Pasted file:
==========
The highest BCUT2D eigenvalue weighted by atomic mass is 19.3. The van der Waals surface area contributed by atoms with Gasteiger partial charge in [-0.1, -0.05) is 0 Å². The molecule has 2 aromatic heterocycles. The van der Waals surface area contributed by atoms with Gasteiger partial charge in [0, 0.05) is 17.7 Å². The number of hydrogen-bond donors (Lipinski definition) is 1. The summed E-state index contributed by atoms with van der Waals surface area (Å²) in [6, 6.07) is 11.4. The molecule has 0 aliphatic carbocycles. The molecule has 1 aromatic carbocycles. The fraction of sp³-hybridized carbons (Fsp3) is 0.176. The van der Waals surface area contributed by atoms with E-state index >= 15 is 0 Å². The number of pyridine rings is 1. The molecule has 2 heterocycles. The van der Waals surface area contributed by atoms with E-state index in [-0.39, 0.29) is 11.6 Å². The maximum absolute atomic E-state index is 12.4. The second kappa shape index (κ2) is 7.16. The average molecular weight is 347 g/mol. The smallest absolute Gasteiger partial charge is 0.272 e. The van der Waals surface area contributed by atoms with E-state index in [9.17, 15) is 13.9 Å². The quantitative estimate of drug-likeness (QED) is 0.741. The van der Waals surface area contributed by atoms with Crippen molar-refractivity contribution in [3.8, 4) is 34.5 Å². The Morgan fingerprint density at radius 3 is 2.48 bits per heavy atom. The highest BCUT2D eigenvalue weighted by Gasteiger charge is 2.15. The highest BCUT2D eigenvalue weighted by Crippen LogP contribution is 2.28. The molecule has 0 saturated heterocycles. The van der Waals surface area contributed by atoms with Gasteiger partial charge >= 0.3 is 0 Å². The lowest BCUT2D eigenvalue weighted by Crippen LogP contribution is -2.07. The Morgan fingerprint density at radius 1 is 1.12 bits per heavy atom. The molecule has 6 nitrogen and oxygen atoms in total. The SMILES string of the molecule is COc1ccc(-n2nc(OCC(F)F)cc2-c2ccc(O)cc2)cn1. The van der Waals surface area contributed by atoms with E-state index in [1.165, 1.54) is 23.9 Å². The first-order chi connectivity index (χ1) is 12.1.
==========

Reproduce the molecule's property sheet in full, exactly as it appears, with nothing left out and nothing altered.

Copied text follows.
The highest BCUT2D eigenvalue weighted by atomic mass is 19.3. The van der Waals surface area contributed by atoms with Gasteiger partial charge in [-0.1, -0.05) is 0 Å². The molecule has 2 aromatic heterocycles. The van der Waals surface area contributed by atoms with Gasteiger partial charge in [0, 0.05) is 17.7 Å². The number of hydrogen-bond donors (Lipinski definition) is 1. The summed E-state index contributed by atoms with van der Waals surface area (Å²) in [6, 6.07) is 11.4. The molecule has 0 aliphatic carbocycles. The molecule has 1 aromatic carbocycles. The fraction of sp³-hybridized carbons (Fsp3) is 0.176. The van der Waals surface area contributed by atoms with E-state index >= 15 is 0 Å². The number of pyridine rings is 1. The molecule has 2 heterocycles. The van der Waals surface area contributed by atoms with E-state index in [-0.39, 0.29) is 11.6 Å². The maximum absolute atomic E-state index is 12.4. The second kappa shape index (κ2) is 7.16. The average molecular weight is 347 g/mol. The smallest absolute Gasteiger partial charge is 0.272 e. The van der Waals surface area contributed by atoms with E-state index in [9.17, 15) is 13.9 Å². The quantitative estimate of drug-likeness (QED) is 0.741. The van der Waals surface area contributed by atoms with Crippen molar-refractivity contribution in [3.8, 4) is 34.5 Å². The Morgan fingerprint density at radius 3 is 2.48 bits per heavy atom. The highest BCUT2D eigenvalue weighted by Gasteiger charge is 2.15. The highest BCUT2D eigenvalue weighted by Crippen LogP contribution is 2.28. The molecule has 0 saturated heterocycles. The van der Waals surface area contributed by atoms with Gasteiger partial charge >= 0.3 is 0 Å². The lowest BCUT2D eigenvalue weighted by Crippen LogP contribution is -2.07. The Morgan fingerprint density at radius 1 is 1.12 bits per heavy atom. The molecule has 6 nitrogen and oxygen atoms in total. The SMILES string of the molecule is COc1ccc(-n2nc(OCC(F)F)cc2-c2ccc(O)cc2)cn1. The van der Waals surface area contributed by atoms with E-state index in [1.165, 1.54) is 23.9 Å². The first-order chi connectivity index (χ1) is 12.1.